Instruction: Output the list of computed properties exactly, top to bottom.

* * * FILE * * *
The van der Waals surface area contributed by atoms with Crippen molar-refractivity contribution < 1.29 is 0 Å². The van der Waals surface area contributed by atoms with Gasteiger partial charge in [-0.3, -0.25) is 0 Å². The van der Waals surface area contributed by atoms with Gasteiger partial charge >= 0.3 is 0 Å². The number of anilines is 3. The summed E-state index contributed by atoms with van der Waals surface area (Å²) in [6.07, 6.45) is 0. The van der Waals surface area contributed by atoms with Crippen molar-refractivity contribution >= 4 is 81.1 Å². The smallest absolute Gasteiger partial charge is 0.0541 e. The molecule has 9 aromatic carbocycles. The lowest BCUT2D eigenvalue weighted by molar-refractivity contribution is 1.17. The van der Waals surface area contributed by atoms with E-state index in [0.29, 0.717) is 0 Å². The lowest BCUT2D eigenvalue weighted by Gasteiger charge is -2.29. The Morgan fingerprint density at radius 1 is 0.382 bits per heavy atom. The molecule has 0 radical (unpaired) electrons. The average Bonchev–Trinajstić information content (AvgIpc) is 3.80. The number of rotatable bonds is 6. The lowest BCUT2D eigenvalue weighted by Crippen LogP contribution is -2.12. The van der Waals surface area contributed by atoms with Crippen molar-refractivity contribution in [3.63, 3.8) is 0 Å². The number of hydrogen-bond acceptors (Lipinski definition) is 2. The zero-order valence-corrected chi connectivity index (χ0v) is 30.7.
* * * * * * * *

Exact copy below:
The van der Waals surface area contributed by atoms with Crippen molar-refractivity contribution < 1.29 is 0 Å². The van der Waals surface area contributed by atoms with Gasteiger partial charge in [-0.3, -0.25) is 0 Å². The van der Waals surface area contributed by atoms with Gasteiger partial charge >= 0.3 is 0 Å². The number of anilines is 3. The summed E-state index contributed by atoms with van der Waals surface area (Å²) in [6.07, 6.45) is 0. The van der Waals surface area contributed by atoms with Crippen molar-refractivity contribution >= 4 is 81.1 Å². The smallest absolute Gasteiger partial charge is 0.0541 e. The molecule has 9 aromatic carbocycles. The lowest BCUT2D eigenvalue weighted by molar-refractivity contribution is 1.17. The van der Waals surface area contributed by atoms with E-state index in [0.29, 0.717) is 0 Å². The lowest BCUT2D eigenvalue weighted by Gasteiger charge is -2.29. The Morgan fingerprint density at radius 1 is 0.382 bits per heavy atom. The molecule has 0 radical (unpaired) electrons. The average Bonchev–Trinajstić information content (AvgIpc) is 3.80. The number of rotatable bonds is 6. The lowest BCUT2D eigenvalue weighted by Crippen LogP contribution is -2.12. The van der Waals surface area contributed by atoms with Crippen molar-refractivity contribution in [3.63, 3.8) is 0 Å². The number of hydrogen-bond acceptors (Lipinski definition) is 2. The zero-order valence-corrected chi connectivity index (χ0v) is 30.7.